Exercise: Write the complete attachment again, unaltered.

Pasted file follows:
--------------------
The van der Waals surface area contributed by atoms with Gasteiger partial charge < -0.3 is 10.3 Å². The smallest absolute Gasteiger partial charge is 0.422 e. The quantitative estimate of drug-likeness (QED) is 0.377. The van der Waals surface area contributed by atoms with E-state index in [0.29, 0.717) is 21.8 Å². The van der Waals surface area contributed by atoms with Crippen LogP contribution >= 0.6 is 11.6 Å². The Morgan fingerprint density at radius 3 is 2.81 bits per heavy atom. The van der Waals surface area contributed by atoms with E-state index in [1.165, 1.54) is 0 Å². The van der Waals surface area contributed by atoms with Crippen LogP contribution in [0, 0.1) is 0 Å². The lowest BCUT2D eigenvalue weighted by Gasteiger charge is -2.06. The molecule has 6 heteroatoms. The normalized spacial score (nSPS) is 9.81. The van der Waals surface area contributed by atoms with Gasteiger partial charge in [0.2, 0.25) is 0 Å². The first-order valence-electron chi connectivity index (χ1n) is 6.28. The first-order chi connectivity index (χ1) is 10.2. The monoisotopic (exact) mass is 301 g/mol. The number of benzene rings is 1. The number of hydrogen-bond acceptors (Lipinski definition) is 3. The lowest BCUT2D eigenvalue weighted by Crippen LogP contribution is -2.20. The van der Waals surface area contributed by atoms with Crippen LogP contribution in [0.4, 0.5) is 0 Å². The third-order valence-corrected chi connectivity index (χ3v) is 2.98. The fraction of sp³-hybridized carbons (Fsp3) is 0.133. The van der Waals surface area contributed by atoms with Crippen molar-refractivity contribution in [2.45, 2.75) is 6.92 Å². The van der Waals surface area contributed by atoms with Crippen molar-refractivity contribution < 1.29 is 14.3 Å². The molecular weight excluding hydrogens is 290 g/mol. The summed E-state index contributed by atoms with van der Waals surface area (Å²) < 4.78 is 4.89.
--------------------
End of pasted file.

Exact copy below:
The van der Waals surface area contributed by atoms with Gasteiger partial charge < -0.3 is 10.3 Å². The smallest absolute Gasteiger partial charge is 0.422 e. The quantitative estimate of drug-likeness (QED) is 0.377. The van der Waals surface area contributed by atoms with E-state index in [0.29, 0.717) is 21.8 Å². The van der Waals surface area contributed by atoms with Crippen LogP contribution >= 0.6 is 11.6 Å². The Morgan fingerprint density at radius 3 is 2.81 bits per heavy atom. The van der Waals surface area contributed by atoms with E-state index in [1.165, 1.54) is 0 Å². The van der Waals surface area contributed by atoms with Crippen LogP contribution in [0, 0.1) is 0 Å². The lowest BCUT2D eigenvalue weighted by Gasteiger charge is -2.06. The molecule has 6 heteroatoms. The normalized spacial score (nSPS) is 9.81. The van der Waals surface area contributed by atoms with Gasteiger partial charge in [0.2, 0.25) is 0 Å². The first-order valence-electron chi connectivity index (χ1n) is 6.28. The first-order chi connectivity index (χ1) is 10.2. The monoisotopic (exact) mass is 301 g/mol. The number of benzene rings is 1. The number of hydrogen-bond acceptors (Lipinski definition) is 3. The lowest BCUT2D eigenvalue weighted by Crippen LogP contribution is -2.20. The van der Waals surface area contributed by atoms with Crippen LogP contribution in [0.4, 0.5) is 0 Å². The third-order valence-corrected chi connectivity index (χ3v) is 2.98. The fraction of sp³-hybridized carbons (Fsp3) is 0.133. The van der Waals surface area contributed by atoms with Crippen molar-refractivity contribution in [2.45, 2.75) is 6.92 Å². The van der Waals surface area contributed by atoms with Crippen molar-refractivity contribution < 1.29 is 14.3 Å². The molecular weight excluding hydrogens is 290 g/mol. The summed E-state index contributed by atoms with van der Waals surface area (Å²) < 4.78 is 4.89.